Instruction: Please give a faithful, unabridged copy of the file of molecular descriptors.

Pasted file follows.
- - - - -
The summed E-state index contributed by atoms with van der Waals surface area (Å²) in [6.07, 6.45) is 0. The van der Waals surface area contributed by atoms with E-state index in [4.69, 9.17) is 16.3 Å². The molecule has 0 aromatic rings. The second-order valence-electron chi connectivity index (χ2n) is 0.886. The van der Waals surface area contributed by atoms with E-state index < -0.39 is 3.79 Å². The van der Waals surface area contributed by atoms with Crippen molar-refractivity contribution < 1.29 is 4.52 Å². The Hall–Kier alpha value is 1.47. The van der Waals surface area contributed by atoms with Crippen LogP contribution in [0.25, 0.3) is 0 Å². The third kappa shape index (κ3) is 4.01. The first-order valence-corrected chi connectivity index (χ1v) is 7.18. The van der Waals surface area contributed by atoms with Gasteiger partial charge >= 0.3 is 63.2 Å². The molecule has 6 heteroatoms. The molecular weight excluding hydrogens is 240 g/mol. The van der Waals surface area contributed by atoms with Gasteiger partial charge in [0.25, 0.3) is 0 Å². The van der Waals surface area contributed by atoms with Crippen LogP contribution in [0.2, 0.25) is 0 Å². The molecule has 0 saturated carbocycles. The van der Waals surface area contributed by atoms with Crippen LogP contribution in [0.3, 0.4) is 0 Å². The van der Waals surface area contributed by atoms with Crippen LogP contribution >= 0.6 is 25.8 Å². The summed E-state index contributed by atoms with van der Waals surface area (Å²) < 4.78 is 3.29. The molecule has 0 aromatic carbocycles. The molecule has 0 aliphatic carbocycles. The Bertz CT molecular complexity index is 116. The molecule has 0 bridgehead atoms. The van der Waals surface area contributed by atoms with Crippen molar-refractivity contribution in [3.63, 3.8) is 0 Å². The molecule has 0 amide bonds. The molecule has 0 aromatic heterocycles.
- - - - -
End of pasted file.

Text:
The summed E-state index contributed by atoms with van der Waals surface area (Å²) in [6.07, 6.45) is 0. The van der Waals surface area contributed by atoms with E-state index in [4.69, 9.17) is 16.3 Å². The molecule has 0 aromatic rings. The second-order valence-electron chi connectivity index (χ2n) is 0.886. The van der Waals surface area contributed by atoms with E-state index < -0.39 is 3.79 Å². The van der Waals surface area contributed by atoms with Crippen molar-refractivity contribution < 1.29 is 4.52 Å². The Hall–Kier alpha value is 1.47. The van der Waals surface area contributed by atoms with Crippen LogP contribution in [0.25, 0.3) is 0 Å². The third kappa shape index (κ3) is 4.01. The first-order valence-corrected chi connectivity index (χ1v) is 7.18. The van der Waals surface area contributed by atoms with Gasteiger partial charge >= 0.3 is 63.2 Å². The molecule has 6 heteroatoms. The molecular weight excluding hydrogens is 240 g/mol. The van der Waals surface area contributed by atoms with Gasteiger partial charge in [0.25, 0.3) is 0 Å². The van der Waals surface area contributed by atoms with Crippen LogP contribution in [0.2, 0.25) is 0 Å². The molecule has 0 saturated carbocycles. The van der Waals surface area contributed by atoms with Crippen LogP contribution in [0.3, 0.4) is 0 Å². The van der Waals surface area contributed by atoms with Crippen LogP contribution >= 0.6 is 25.8 Å². The summed E-state index contributed by atoms with van der Waals surface area (Å²) < 4.78 is 3.29. The molecule has 0 aromatic carbocycles. The molecule has 0 aliphatic carbocycles. The Bertz CT molecular complexity index is 116. The molecule has 0 bridgehead atoms. The van der Waals surface area contributed by atoms with Crippen molar-refractivity contribution in [3.63, 3.8) is 0 Å². The molecule has 0 amide bonds. The molecule has 0 aromatic heterocycles.